Parian ware is a type of porcelain produced to imitate carved marble. As it could be cast and molded, the material was ideal for mass production at a scale and cost not possible with carved stone. Unglazed white bisque porcelain was popular in the late 18th century at the Sevres factory in France and Derby in England, each producing very sophisticated bisque figural groups. By the 1820s several other firms were in production, including Worcester, Rockingham, Coalport, and Minton.
By the mid-19th century, English manufacturers including Minton, Copeland, and Wedgwood developed and produced Parian to satisfy the demand of a new and predominantly middle-class market. They mainly offered figures and busts, and by the Crystal Palace Exhibition of 1851, at least ten British firms displayed Parian wares. Examples included figures modeled after statesmen such as George Washington, William Shakespeare, scientist James Watt, the antiques specialist Frederick Rathbone. Figures and groups of classical, mythological, and allegorical subjects were also exhibited and sold.
The sculptural appeal of the figures resembled finely carved Italian Carrara marble sculptures and quickly became a great success. It was an affordable way to own and decorate with smaller-scale copies of the more imposing marble statues and busts brought back from the Grand Tour of Europe by the wealthy. The influential Art Journal described Parian as “The statues of the people.” Classical-style figures include allegorical figures of the Seasons, characters from literature, and mythological subjects such as Ariadne on the Panther, Innocence, and Pandora, and Biblical groups such as the Finding of Moses.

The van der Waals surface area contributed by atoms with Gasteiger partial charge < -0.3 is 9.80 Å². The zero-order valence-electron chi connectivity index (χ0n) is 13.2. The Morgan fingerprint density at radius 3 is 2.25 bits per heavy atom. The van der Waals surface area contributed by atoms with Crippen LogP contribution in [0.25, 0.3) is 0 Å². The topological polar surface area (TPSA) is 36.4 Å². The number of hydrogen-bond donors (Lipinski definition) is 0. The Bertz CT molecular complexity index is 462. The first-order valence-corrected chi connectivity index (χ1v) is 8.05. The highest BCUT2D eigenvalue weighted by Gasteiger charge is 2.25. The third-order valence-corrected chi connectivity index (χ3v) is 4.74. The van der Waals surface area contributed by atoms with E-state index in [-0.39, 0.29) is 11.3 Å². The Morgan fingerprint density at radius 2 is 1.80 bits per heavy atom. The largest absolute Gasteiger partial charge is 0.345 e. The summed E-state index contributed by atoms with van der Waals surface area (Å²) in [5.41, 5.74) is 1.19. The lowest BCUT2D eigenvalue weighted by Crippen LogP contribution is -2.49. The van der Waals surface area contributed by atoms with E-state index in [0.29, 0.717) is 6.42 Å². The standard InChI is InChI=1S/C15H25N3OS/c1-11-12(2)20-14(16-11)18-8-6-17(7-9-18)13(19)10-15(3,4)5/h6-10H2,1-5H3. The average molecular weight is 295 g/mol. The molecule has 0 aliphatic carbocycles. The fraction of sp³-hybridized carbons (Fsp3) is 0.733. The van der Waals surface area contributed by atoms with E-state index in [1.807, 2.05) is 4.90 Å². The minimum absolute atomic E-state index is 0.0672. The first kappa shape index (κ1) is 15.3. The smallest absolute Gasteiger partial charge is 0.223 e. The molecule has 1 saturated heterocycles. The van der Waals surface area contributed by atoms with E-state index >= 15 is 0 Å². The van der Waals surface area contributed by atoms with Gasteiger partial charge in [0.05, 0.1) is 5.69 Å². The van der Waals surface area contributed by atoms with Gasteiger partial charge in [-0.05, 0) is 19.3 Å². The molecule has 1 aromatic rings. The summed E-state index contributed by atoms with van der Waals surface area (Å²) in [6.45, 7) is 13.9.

In the 1860s and 1870s, color tinting Parian also became popular, some with their surface stained after the casting process, others with a colored clay body. Producers offered tinting for figure groups and busts in a wide range of colors. Gilding was also added sparingly as an accent trim to some of the figures. Although the production of Parian in England peaked from 1850 through the 1880s, output from a few firms lasted until the onset of World War II. After that, the market declined with a change in taste and the spread of cheap figures and busts imported from Germany, Austria, France, and Japan.
Although there are many unmarked examples from lesser manufacturers, most of the more desirable and high-quality pieces are usually impress marked into the clay body with factory name, sometimes including dating symbols, and inscribed with the sculptor’s name. Additionally, some figures and groups were also produced for specific exhibitions and are stamped “Ceramics and Crystal Palace Art Union or Art Union of London.”
Condition is an important factor in valuing Parian figures. Excellent restoration to the bisque porcelain’s all-white, textured, unglazed body is difficult to achieve. In today’s market, the presence of damage discounts many figures to simply decorative status. However, minor, less significant damage may be more acceptable on rare examples as scarcity determines supply and demand.
Excellent publications on Parian wares include Victorian Parian China, C. and D. Shinn, 1971, and The Parian Phenomenon: A Survey of Victorian Parian Porcelain Statuary & Busts, Richard Dennis, 1989.